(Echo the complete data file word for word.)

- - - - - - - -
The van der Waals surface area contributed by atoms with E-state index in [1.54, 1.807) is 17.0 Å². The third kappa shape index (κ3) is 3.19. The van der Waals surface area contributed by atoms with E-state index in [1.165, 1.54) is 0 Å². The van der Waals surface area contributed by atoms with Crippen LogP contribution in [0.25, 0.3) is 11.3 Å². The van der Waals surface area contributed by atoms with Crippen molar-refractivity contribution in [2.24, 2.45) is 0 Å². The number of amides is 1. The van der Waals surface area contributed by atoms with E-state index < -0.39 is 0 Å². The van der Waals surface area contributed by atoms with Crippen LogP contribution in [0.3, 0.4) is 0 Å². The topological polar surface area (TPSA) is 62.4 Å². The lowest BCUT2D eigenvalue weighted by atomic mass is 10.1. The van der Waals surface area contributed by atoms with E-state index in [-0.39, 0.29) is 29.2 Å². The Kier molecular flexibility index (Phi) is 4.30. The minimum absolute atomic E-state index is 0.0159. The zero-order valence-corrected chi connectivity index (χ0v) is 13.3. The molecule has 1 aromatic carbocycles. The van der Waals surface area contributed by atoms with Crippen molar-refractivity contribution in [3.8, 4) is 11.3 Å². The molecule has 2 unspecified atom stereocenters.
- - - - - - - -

The van der Waals surface area contributed by atoms with E-state index in [1.54, 1.807) is 17.0 Å². The third kappa shape index (κ3) is 3.19. The van der Waals surface area contributed by atoms with E-state index in [1.165, 1.54) is 0 Å². The van der Waals surface area contributed by atoms with Crippen LogP contribution in [0.25, 0.3) is 11.3 Å². The van der Waals surface area contributed by atoms with Crippen molar-refractivity contribution in [2.24, 2.45) is 0 Å². The number of amides is 1. The van der Waals surface area contributed by atoms with E-state index < -0.39 is 0 Å². The van der Waals surface area contributed by atoms with Crippen LogP contribution in [0.3, 0.4) is 0 Å². The topological polar surface area (TPSA) is 62.4 Å². The lowest BCUT2D eigenvalue weighted by atomic mass is 10.1. The van der Waals surface area contributed by atoms with E-state index in [-0.39, 0.29) is 29.2 Å². The Kier molecular flexibility index (Phi) is 4.30. The minimum absolute atomic E-state index is 0.0159. The zero-order valence-corrected chi connectivity index (χ0v) is 13.3. The molecule has 1 aromatic carbocycles. The van der Waals surface area contributed by atoms with Crippen molar-refractivity contribution in [3.8, 4) is 11.3 Å². The molecule has 2 unspecified atom stereocenters.